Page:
It seems like it’s crazy early to think about 2013 already, but at the Central Library, we’re doing just that.
I’m in the process of selecting teen magazines for the Burnham Hoyt Room and I’d like your input. Is there a magazine that you wish the library carried? Let me know! You can respond in the comments or call the Hoyt desk at 720-865-1312 – we would love to hear from you!
Here’s what Hoyt currently carries for teens:
Playstation: The Official Magazine
Sister 2 Sister
Last month, the Denver Public Library received a $2.4 million budget reduction target for 2013 from the City Budget Office. As in past years, all City agencies, including DPL, are given an initial budget number and are required to submit their ideas on how to reach their target.
The Library’s 2012 budget from the City’s General Fund is $32,104,500, which funds 18 of the 23 branches at only four days (32 hours) a week; four branches at six days (48 hours) a week; and one branch at four days a week and four hours on Sunday (36 hours). The Central Library is open 52 hours a week, with weekend hours from 1- 5 p.m. The new branch opening in Stapleton this summer (which was built with voter-approved Better Denver Bond funds) will be at a service level of 32 hours – or open only four days per week.
There are a lot of special things happening during the summer at Denver Public Libraries and teen volunteers can help make them a success! Are you 12-18 years old? Are you looking for a fun way to give back to your community? Try volunteering at your local branch library!
As a library volunteer, some of the activities you may be able to help with include: the Summer of Reading program, crafts or gaming activities, or helping to shelve library materials. However, not all branches accept volunteers – check this web page to see if the branches near you have a teen volunteer program. Several branches also have teen advisory boards where you can give the librarians input on library services for those in grades 6-12.
Choose Privacy Week will take place May 1-7, 2012 and is an ongoing program of the American Library Association.
Choose Privacy Week is an initiative that invites library users into a national conversation about privacy rights in a digital age. The campaign gives citizens the resources to think critically and make more informed choices about their privacy.
Barbara Jones, executive director of the ALA's Office for Intellectual Freedom (OIF), discusses Choose Privacy Week (May 1-7, 2012), a national public awareness campaign that aims to educate the public on how to protect their privacy and understand their rights.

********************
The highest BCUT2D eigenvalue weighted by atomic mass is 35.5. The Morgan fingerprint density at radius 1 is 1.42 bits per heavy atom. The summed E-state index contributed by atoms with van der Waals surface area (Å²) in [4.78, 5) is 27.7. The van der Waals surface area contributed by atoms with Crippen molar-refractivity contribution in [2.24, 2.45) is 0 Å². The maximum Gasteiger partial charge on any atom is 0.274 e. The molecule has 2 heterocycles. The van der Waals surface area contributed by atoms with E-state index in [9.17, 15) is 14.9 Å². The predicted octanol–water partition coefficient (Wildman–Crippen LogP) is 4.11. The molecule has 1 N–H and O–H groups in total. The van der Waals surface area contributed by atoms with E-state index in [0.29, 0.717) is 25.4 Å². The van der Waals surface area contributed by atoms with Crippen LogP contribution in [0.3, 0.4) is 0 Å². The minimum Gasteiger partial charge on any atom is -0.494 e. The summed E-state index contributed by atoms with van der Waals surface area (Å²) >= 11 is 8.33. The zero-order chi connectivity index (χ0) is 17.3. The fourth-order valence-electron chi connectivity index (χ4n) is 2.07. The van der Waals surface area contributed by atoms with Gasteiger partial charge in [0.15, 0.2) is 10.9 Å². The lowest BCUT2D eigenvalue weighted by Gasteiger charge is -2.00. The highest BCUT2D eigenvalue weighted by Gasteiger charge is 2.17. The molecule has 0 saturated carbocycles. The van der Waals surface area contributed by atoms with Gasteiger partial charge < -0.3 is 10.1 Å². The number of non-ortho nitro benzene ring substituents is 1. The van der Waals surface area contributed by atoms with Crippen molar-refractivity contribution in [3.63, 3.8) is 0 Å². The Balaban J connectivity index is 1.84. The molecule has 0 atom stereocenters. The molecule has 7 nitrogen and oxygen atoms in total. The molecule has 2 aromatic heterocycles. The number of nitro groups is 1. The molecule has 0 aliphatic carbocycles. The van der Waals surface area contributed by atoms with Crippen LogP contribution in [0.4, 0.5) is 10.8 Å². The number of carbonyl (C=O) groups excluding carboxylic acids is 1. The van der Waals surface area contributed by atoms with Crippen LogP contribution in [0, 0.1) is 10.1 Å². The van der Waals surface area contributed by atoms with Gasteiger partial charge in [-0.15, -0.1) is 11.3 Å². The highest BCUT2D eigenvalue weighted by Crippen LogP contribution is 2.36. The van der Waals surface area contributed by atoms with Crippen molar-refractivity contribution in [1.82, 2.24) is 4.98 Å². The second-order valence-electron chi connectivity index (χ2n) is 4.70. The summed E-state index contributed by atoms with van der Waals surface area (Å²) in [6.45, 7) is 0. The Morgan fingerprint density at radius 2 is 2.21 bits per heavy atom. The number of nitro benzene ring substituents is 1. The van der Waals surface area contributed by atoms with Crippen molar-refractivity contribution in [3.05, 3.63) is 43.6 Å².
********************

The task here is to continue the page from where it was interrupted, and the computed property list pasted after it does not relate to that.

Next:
It’s time for Americans to take charge of their information privacy.
In our continuing series, City Councilwoman Judy Montero talks about the importance of libraries in the community.
Councilwoman Judy Montero has been a library lover since she was a young child. She spent much of her adolescence visiting the bookmobile and the Smiley Branch Library in Northwest Denver. To this day she finds herself at the Central Library holding meetings or checking out books. She feels that, "Libraries are truly the heart and soul of Denver, and reading opens up the world of possibilities for Denver’s citizens.
How do I find out what Blu-ray titles you have?
Search our catalog and limit your search by the format Blu-ray, or click on the “Blu-ray On Order” link of the left side of the catalog page.
How many Blu-ray’s can I put on hold?
You are limited to 5 holds for Blu-ray titles that are 7-day checkout (feature films); 5 holds for Blu-Ray titles that are 21-day checkout (non-fiction and TV series) and 5 holds for Children’s Blu-Ray titles (these are all 7-day checkout) on your card at one time. You are still limited to a maximum of 30 holds (all formats combined) per library card.
We’re launching a branch new series of Library Love Stories this February in honor of Valentine’s Day.
Kelly Brough, President and CEO of the Denver Metro Chamber of Commerce, grew up using her public library in rural Montana. Her family didn’t have a lot of money, and the Library provided her with a way to learn about the world, for free.
On Thursday, January 12 we hosted a breakfast with various City Officials and community leaders to discuss sustainable funding options for Denver Public Library. Speakers included: Kevin O'Connor, Library Commission President, Brendan Hanlon, City Budget Director, Eloise May, Executive Director, Arapahoe Library District, Jamie LaRue, Director, Douglas County Libraries, and finally, Mike King, DPL Friends Foundation.
Did you know that people who volunteer are more likely to be successful in school and at their jobs? Volunteering, whether at the library or another organization, is a great way to positively impact your community while strengthening your own skill set at the same time!
Under the City’s commitment to sustainability, the Green Valley Ranch Branch Library is proud to announce that it has been designated to receive Gold certification from the U.S. Green Building Council’s Leadership in Energy and Environmental Design (LEED) program.
The Gold Certification award is based on the library’s aggressive efforts to design, build and operate the facility in a sustainable way that helps to protect and enhance the environment. Denver’s commitment to sustainability is embodied in the Greenprint Denver initiatives, driven by a 2007 executive order which requires all buildings renovated or maintained with city funds to be designed, constructed, and operated according to principals outlined in the U.S. Green Building Council’s LEED.